SCC Envelopes?

By LeoSantos

Supporter (7)

LeoSantos's picture

22-11-2020, 07:56

Hi,

I've been studying/reverse engineering some of my favorite SCC songs, and ran into something interesting.

The lead instrument in the first level of the game "Quarth" exhibits what looks like a triangle envelope modulating its volume. Initially I though it was being changed every "tick" (1/60 of a second), as it's normally the case, but inspecting the wave form in an audio app revealed that the volume was changing much more rapidly, about 5 times per tick.

How was this accomplished? Could MSX games manipulate the sound data at a rate higher than once every frame?

Check the images. The first one has a zoomed out view showcasing a few ticks, and you can clearly see the volume oscillating a few times per tick. The second image is a close up view, and you can see that the envelope only fully loops after 64 columns - instead of the usual 32 columns that the SCC provides.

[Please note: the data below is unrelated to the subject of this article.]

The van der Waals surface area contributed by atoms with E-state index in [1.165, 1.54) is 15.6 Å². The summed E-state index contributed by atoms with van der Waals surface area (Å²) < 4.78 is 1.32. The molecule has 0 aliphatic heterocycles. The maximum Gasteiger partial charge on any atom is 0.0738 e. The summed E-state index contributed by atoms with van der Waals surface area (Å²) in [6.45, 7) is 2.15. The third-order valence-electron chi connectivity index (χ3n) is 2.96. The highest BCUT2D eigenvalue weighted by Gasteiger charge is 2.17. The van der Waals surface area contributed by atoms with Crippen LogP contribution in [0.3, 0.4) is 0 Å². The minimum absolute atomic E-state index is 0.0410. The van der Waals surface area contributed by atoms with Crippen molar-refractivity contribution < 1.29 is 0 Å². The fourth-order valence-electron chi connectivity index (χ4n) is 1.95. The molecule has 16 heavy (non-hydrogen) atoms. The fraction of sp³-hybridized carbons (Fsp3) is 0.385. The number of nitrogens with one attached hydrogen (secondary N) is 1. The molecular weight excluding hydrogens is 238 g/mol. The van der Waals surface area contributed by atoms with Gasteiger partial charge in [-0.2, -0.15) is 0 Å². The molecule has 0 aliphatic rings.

https://msx.pics/image/jq7wF
https://msx.pics/image/jqTu6

The audio was isolated using and emulator (OpenMSX) outputting individual wave files for each channel.
Thanks!

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By LeoSantos

Supporter (7)

LeoSantos's picture

22-11-2020, 08:13

Never mind! I'm stupid.

The reason why it appears to have 64 "columns" is that the sound is high-frequency enough that what I mistook for columns (each byte in the wavetable) are actually the individual samples in the output wave file... and the "envelope" in the zoomed out image is probably just an artifact from reducing the number of samples to fit on the screen. I think.

By Metalion

Paragon (1215)

Metalion's picture

22-11-2020, 11:33

LeoSantos wrote:

How was this accomplished? Could MSX games manipulate the sound data at a rate higher than once every frame?

For the sake of answering you question : yes, you can manipulate the sound data at a rate higher than once every frame, simply by using the HBLANK interrupt.

By Grauw

Ascended (9396)

Grauw's picture

22-11-2020, 13:47

Metalion wrote:

For the sake of answering you question : yes, you can manipulate the sound data at a rate higher than once every frame, simply by using the HBLANK interrupt.

And for the sake of completeness: I’m pretty sure Quarth doesn’t do that.